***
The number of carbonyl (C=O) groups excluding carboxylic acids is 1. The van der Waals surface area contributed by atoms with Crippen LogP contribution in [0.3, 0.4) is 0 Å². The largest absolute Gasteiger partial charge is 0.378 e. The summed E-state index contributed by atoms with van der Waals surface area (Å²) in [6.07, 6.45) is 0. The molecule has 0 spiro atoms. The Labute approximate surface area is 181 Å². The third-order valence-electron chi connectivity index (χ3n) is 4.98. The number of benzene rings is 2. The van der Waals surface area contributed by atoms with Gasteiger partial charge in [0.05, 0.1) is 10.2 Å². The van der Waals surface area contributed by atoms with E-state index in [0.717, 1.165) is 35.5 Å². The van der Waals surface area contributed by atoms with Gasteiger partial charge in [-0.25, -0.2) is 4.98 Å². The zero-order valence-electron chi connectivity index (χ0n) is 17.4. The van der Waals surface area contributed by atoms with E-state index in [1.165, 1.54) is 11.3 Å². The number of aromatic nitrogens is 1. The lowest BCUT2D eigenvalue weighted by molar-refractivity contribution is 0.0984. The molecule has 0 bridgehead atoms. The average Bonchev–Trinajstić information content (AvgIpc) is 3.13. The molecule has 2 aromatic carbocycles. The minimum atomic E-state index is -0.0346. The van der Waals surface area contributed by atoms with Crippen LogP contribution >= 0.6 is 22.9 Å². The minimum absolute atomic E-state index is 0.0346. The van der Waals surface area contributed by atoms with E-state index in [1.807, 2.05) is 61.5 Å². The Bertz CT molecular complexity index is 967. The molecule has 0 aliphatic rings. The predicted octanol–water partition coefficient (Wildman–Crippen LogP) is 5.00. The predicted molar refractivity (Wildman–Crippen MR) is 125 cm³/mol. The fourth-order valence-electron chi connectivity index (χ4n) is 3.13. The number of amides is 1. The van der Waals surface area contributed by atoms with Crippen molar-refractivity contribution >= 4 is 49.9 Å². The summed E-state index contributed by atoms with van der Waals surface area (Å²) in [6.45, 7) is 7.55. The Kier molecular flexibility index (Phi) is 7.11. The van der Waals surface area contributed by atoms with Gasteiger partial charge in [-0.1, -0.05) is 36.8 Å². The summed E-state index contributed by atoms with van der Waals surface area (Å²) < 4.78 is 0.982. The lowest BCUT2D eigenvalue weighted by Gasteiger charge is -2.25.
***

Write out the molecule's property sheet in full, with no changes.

The number of carbonyl (C=O) groups excluding carboxylic acids is 1. The van der Waals surface area contributed by atoms with Crippen LogP contribution in [0.3, 0.4) is 0 Å². The largest absolute Gasteiger partial charge is 0.378 e. The summed E-state index contributed by atoms with van der Waals surface area (Å²) in [6.07, 6.45) is 0. The molecule has 0 spiro atoms. The Labute approximate surface area is 181 Å². The third-order valence-electron chi connectivity index (χ3n) is 4.98. The number of benzene rings is 2. The van der Waals surface area contributed by atoms with Gasteiger partial charge in [0.05, 0.1) is 10.2 Å². The van der Waals surface area contributed by atoms with E-state index in [0.717, 1.165) is 35.5 Å². The van der Waals surface area contributed by atoms with Gasteiger partial charge in [-0.25, -0.2) is 4.98 Å². The zero-order valence-electron chi connectivity index (χ0n) is 17.4. The van der Waals surface area contributed by atoms with E-state index in [1.165, 1.54) is 11.3 Å². The number of aromatic nitrogens is 1. The lowest BCUT2D eigenvalue weighted by molar-refractivity contribution is 0.0984. The molecule has 0 bridgehead atoms. The average Bonchev–Trinajstić information content (AvgIpc) is 3.13. The molecule has 2 aromatic carbocycles. The minimum atomic E-state index is -0.0346. The van der Waals surface area contributed by atoms with Crippen LogP contribution >= 0.6 is 22.9 Å². The minimum absolute atomic E-state index is 0.0346. The van der Waals surface area contributed by atoms with E-state index in [1.807, 2.05) is 61.5 Å². The Bertz CT molecular complexity index is 967. The molecule has 0 aliphatic rings. The predicted octanol–water partition coefficient (Wildman–Crippen LogP) is 5.00. The predicted molar refractivity (Wildman–Crippen MR) is 125 cm³/mol. The fourth-order valence-electron chi connectivity index (χ4n) is 3.13. The number of amides is 1. The van der Waals surface area contributed by atoms with Crippen molar-refractivity contribution >= 4 is 49.9 Å². The summed E-state index contributed by atoms with van der Waals surface area (Å²) in [6.45, 7) is 7.55. The Kier molecular flexibility index (Phi) is 7.11. The van der Waals surface area contributed by atoms with Gasteiger partial charge in [-0.1, -0.05) is 36.8 Å². The summed E-state index contributed by atoms with van der Waals surface area (Å²) < 4.78 is 0.982. The lowest BCUT2D eigenvalue weighted by Gasteiger charge is -2.25.